Terrorism would no longer be a matter just between perpetrators and the governments that tracked and prosecuted them. It became a matter between victims’ families and the perpetrators. It became a matter between the victims’ families and the terrorists’ state-sponsors, charting new territory for citizen participation in foreign affairs. At the same time, the families and their advocates re-shaped airline security. The lessons learned in tort litigation, foreign relations, government regulation, and media coverage are all part of the legacy of the Lockerbie Tragedy.

  • Pan Am 103 20th Anniversary Committee
  • The Institute for the Study of the Judiciary, Politics and the Media
  • The Moynihan Institute of Global Affairs
  • The Campbell Public Affairs Institute
  • The Student Association on Terrorism and Security Analysis (SATSA)

Litigation Against Terrorists & their Sponsors

Victims of terrorism often have additional legal remedies in litigation against terrorists and their state and private supporters. A brief overview of this legal landscape and the policy issues that arise is provided below. The bombing of Pan Am Flight 103 in 1988, the attack on the World Trade Center in 1993, and numerous attacks on US citizens abroad convinced Congress that existing civil remedies were inadequate for compensating victims of international terrorism.

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In the 1990s, the US Congress expanded federal jurisdiction by adding new causes of action and new defendants—including state-sponsors of terrorism.  In providing for civil suits against terrorist supporters, Congress incorporated victims into the government’s effort to curtail terrorism by eliminating its funding.

Now these policy changes are ripe for analysis. Victims, defendants, and federal courts continue to struggle with the scope of the expanded jurisdiction and the effects of the lawsuits are triggering other policy concerns regarding First Amendment protections, equitable compensation for victims and charitable giving.

In 1992, Congress passed The Antiterrorism Act (ATA), providing a civil remedy for US nationals who are injured by reason of an act of international terrorism.  The Act provides scant and vague prescriptions and thus interpretation of the Act requires the incorporation of several other antiterrorism provisions and traditional tort principals.  Suits may be brought against a variety of defendants including individuals, foreign non-governmental organizations, and domestic organizations.

The cases litigated under the ATA have ironed out most of basic jurisdictional questions, but considerable uncertainty remains about how to apply tort principles to the numerous and varied actors along the chain of terrorism financing.  The Seventh Circuit decision in Boim v. Quranic Literacy Institute outlines the range of issues involved.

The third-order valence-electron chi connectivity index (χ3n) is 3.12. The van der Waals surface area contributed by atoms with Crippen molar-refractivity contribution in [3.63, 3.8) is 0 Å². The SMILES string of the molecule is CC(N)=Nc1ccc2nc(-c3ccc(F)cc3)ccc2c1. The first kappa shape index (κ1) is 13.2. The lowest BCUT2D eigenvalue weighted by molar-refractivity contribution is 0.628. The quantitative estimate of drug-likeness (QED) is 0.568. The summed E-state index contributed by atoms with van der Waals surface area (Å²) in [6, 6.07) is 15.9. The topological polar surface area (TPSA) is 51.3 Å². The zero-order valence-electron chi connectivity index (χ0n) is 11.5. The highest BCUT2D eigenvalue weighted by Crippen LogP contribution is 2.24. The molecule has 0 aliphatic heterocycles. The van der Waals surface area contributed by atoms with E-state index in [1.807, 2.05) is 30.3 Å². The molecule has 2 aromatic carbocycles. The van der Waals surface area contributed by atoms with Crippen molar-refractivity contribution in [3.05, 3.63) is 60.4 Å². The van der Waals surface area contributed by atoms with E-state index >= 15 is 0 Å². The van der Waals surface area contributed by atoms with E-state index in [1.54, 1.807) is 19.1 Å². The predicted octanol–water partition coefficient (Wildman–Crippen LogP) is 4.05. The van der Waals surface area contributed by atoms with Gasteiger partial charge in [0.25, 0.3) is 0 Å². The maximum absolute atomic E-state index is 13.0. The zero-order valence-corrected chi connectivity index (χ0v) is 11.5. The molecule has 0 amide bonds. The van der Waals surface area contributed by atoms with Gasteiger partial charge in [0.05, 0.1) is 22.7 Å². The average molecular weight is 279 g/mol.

The majority, concurring and dissenting opinions debate the theory of liability as primary or secondary including, whether and to what extent plaintiffs must demonstrate a defendant’s intention, and the standards for proving causation.

  • Did the Seventh Circuit get it right?
  • If not, should Congress amend the ATA to clarify the scope of liability?
  • What is the appropriate scope of liability?

Of course, this determination has serious implications beyond financial compensation for victims.  Many argue that while constitutional, the ATA infringes too heavily on the First Amendment protections of those who donate to charitable organizations and that the threat of liability has decreased global charitable giving to the world’s most needy. Moreover, this expansion of federal jurisdiction is not only new to the US, but to the international community. Some fear reciprocal suits in foreign courts, placing the international business community at risk.

In the Antiterrorism and Effective Death Penalty Act of 1996, Congress opened the federal courts to civil actions against states that sponsored terrorism. With rare exception, these cases end in default judgments and the real battle is collecting these judgments from the limited state assets within the US.

To complicate matters, the executive branch has generally frozen the assets for diplomatic reasons, and Congress has on some occasions found it necessary to pay the judgments from federal funds.

These developments raise important questions about the deterrent effects of such suits and fairness in compensating some victims and not others. Considering the resources invested in litigating these suits, the implications for diplomatic efforts, and the unlikely satisfaction of judgments, are suits against state sponsors appropriate tools for compensating victims or for deterring attacks? Are there better, more cost-effective alternatives?

Lockerbie Air Disaster Archives

Lockerbie Quilt

The Syracuse University established these special archives in 1990 to bring together in one place materials regarding the Lockerbie Air Disaster, to make these materials available for research, and to provide a place to memorialize SU students whose lives were lost and where families can donate materials by or about them.

Visit the Archives